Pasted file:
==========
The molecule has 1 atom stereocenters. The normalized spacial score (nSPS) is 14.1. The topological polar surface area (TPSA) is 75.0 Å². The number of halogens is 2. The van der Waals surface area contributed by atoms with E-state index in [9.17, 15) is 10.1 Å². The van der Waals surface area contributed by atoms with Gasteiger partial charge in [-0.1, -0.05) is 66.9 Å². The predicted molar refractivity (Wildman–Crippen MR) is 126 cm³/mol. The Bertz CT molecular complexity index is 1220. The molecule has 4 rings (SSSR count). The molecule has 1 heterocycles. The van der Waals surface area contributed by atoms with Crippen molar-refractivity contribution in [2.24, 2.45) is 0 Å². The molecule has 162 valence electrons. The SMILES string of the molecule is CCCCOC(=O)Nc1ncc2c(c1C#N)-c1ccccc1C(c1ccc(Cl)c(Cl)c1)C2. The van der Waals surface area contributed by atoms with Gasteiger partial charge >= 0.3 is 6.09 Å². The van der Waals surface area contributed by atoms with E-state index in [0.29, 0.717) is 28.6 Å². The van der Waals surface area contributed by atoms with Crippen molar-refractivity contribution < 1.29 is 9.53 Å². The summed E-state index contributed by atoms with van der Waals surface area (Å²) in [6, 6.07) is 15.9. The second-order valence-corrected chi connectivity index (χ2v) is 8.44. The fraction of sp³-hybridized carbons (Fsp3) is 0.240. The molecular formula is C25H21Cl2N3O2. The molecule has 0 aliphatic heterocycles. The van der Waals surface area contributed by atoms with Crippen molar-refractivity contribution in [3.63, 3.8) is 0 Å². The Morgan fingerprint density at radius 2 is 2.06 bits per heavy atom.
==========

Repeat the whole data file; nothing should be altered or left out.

The molecule has 1 atom stereocenters. The normalized spacial score (nSPS) is 14.1. The topological polar surface area (TPSA) is 75.0 Å². The number of halogens is 2. The van der Waals surface area contributed by atoms with E-state index in [9.17, 15) is 10.1 Å². The van der Waals surface area contributed by atoms with Gasteiger partial charge in [-0.1, -0.05) is 66.9 Å². The predicted molar refractivity (Wildman–Crippen MR) is 126 cm³/mol. The Bertz CT molecular complexity index is 1220. The molecule has 4 rings (SSSR count). The molecule has 1 heterocycles. The van der Waals surface area contributed by atoms with Crippen molar-refractivity contribution in [2.24, 2.45) is 0 Å². The molecule has 162 valence electrons. The SMILES string of the molecule is CCCCOC(=O)Nc1ncc2c(c1C#N)-c1ccccc1C(c1ccc(Cl)c(Cl)c1)C2. The van der Waals surface area contributed by atoms with Gasteiger partial charge >= 0.3 is 6.09 Å². The van der Waals surface area contributed by atoms with E-state index in [0.29, 0.717) is 28.6 Å². The van der Waals surface area contributed by atoms with Crippen molar-refractivity contribution < 1.29 is 9.53 Å². The summed E-state index contributed by atoms with van der Waals surface area (Å²) in [6, 6.07) is 15.9. The second-order valence-corrected chi connectivity index (χ2v) is 8.44. The fraction of sp³-hybridized carbons (Fsp3) is 0.240. The molecular formula is C25H21Cl2N3O2. The molecule has 0 aliphatic heterocycles. The van der Waals surface area contributed by atoms with Crippen molar-refractivity contribution in [3.63, 3.8) is 0 Å². The Morgan fingerprint density at radius 2 is 2.06 bits per heavy atom.